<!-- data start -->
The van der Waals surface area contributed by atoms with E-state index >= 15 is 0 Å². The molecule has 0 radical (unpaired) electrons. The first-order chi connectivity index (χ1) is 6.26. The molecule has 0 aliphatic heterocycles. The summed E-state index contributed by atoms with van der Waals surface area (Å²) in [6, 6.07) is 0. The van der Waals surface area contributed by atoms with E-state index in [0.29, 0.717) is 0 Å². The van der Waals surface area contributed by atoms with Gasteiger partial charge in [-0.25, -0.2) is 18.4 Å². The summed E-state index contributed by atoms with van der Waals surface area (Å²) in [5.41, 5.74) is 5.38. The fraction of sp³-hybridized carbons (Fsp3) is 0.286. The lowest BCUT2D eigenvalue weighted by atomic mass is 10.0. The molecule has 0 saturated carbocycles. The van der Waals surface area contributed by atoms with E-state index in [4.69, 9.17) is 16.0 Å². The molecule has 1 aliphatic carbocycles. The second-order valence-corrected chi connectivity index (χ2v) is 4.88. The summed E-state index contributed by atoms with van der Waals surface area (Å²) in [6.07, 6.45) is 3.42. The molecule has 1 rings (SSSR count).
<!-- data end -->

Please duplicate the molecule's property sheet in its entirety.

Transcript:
The van der Waals surface area contributed by atoms with E-state index >= 15 is 0 Å². The molecule has 0 radical (unpaired) electrons. The first-order chi connectivity index (χ1) is 6.26. The molecule has 0 aliphatic heterocycles. The summed E-state index contributed by atoms with van der Waals surface area (Å²) in [6, 6.07) is 0. The van der Waals surface area contributed by atoms with E-state index in [0.29, 0.717) is 0 Å². The van der Waals surface area contributed by atoms with Gasteiger partial charge in [-0.25, -0.2) is 18.4 Å². The summed E-state index contributed by atoms with van der Waals surface area (Å²) in [5.41, 5.74) is 5.38. The fraction of sp³-hybridized carbons (Fsp3) is 0.286. The lowest BCUT2D eigenvalue weighted by atomic mass is 10.0. The molecule has 0 saturated carbocycles. The van der Waals surface area contributed by atoms with E-state index in [4.69, 9.17) is 16.0 Å². The molecule has 1 aliphatic carbocycles. The second-order valence-corrected chi connectivity index (χ2v) is 4.88. The summed E-state index contributed by atoms with van der Waals surface area (Å²) in [6.07, 6.45) is 3.42. The molecule has 1 rings (SSSR count).